Domestic Violence Restraining Orders (DVROs) are restraining orders obtained by victims of domestic violence against. DVROs are usually obtained after domestic violence during a marriage or a romantic relationship. However, DVROs may be obtained in several other circumstances.
DVROs may be obtained outside of a marriage and a romantic partnership. However, a DVRO is appropriate for people who have been or are married, dated, or are closely related-such as a parent, child, sibling, a grandparent, or an in-law.
A Civil Harassment Order, on the other hand, is appropriate if there is no romantic or close family relationship between the parties. Examples are restraining orders against a neighbor, a roommate, friend, and a family member more than two degrees removed such as an aunt or cousin. It is important to know which one your situation qualifies for as the forms for Civil Harassment and a DVRO are different.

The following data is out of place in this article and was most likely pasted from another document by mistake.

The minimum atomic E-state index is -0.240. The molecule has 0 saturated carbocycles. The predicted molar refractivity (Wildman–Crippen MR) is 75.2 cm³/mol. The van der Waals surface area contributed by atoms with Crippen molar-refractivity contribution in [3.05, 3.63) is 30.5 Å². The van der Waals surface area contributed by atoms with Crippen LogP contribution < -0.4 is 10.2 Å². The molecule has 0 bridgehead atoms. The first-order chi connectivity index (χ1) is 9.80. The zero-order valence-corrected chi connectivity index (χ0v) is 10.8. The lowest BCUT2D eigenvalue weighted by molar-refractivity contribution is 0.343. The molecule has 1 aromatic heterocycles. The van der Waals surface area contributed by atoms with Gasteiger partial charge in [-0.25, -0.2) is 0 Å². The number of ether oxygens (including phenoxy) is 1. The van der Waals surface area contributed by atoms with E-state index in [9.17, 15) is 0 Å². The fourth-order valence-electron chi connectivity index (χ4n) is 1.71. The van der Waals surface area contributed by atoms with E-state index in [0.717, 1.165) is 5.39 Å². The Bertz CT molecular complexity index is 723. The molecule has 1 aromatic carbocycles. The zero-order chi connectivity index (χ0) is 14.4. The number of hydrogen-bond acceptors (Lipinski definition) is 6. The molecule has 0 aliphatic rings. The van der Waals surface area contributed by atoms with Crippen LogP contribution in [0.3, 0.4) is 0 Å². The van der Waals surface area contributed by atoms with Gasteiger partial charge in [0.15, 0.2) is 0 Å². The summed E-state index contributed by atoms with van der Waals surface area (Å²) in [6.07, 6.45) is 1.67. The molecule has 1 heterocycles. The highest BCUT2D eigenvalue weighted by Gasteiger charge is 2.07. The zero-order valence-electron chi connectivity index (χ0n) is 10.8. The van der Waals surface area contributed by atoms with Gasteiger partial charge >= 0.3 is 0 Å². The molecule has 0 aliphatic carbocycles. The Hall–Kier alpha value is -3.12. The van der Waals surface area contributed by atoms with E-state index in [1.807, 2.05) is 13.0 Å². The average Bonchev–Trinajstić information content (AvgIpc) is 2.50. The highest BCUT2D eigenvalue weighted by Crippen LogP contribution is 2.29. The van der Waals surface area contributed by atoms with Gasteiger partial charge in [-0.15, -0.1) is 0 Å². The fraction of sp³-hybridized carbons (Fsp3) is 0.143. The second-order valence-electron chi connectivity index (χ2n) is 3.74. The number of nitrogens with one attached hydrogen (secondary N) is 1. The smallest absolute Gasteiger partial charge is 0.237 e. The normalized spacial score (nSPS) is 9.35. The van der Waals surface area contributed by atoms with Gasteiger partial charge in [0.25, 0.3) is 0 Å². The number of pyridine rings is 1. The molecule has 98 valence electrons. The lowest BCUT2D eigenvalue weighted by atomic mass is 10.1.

A common situation are parties that date or have any sort of sexual relationship for a short period of time, such as a one-night stand. At first glance, it may seem that a Civil Harassment Order may be appropriate.
When we think of Domestic Violence, we often think of physical violence and unfortunately that is often the case. However, emotional abuse, stalking, harassing phone calls, emails, texts, pictures can be domestic violence as well.
It is may be that the end of short lived romance leads to incessant stalking, phone calls, and a disruption of peace. For this situation, a DVRO would be appropriate. In order to obtain a DVRO, you would need to file for a Temporary Restraining Order (TRO). The Court sets the matter for a hearing after the TRO is either granted or denies. There are no fees for filing a TRO. Going through this situation is incredibly stressful. A DVRO can help you in protecting yourself and your peace.